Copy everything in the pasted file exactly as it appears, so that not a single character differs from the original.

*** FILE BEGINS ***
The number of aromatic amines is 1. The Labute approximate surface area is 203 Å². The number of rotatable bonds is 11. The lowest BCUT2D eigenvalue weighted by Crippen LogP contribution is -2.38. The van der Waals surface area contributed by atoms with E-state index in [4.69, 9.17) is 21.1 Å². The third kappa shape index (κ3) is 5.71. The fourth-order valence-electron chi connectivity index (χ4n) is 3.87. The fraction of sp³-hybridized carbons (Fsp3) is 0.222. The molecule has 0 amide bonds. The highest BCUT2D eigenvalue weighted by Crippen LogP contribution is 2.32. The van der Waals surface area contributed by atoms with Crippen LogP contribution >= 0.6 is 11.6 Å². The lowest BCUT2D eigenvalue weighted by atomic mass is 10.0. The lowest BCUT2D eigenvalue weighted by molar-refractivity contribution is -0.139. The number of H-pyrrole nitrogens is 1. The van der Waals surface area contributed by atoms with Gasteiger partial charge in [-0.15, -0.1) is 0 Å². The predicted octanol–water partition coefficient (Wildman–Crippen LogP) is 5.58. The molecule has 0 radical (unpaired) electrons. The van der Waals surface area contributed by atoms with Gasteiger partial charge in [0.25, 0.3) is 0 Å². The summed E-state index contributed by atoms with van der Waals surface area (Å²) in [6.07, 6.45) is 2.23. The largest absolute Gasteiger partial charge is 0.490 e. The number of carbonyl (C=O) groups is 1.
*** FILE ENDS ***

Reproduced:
The number of aromatic amines is 1. The Labute approximate surface area is 203 Å². The number of rotatable bonds is 11. The lowest BCUT2D eigenvalue weighted by Crippen LogP contribution is -2.38. The van der Waals surface area contributed by atoms with E-state index in [4.69, 9.17) is 21.1 Å². The third kappa shape index (κ3) is 5.71. The fourth-order valence-electron chi connectivity index (χ4n) is 3.87. The fraction of sp³-hybridized carbons (Fsp3) is 0.222. The molecule has 0 amide bonds. The highest BCUT2D eigenvalue weighted by Crippen LogP contribution is 2.32. The van der Waals surface area contributed by atoms with Crippen LogP contribution >= 0.6 is 11.6 Å². The lowest BCUT2D eigenvalue weighted by atomic mass is 10.0. The lowest BCUT2D eigenvalue weighted by molar-refractivity contribution is -0.139. The number of H-pyrrole nitrogens is 1. The van der Waals surface area contributed by atoms with Gasteiger partial charge in [-0.15, -0.1) is 0 Å². The predicted octanol–water partition coefficient (Wildman–Crippen LogP) is 5.58. The molecule has 0 radical (unpaired) electrons. The van der Waals surface area contributed by atoms with Gasteiger partial charge in [0.25, 0.3) is 0 Å². The summed E-state index contributed by atoms with van der Waals surface area (Å²) in [6.07, 6.45) is 2.23. The largest absolute Gasteiger partial charge is 0.490 e. The number of carbonyl (C=O) groups is 1.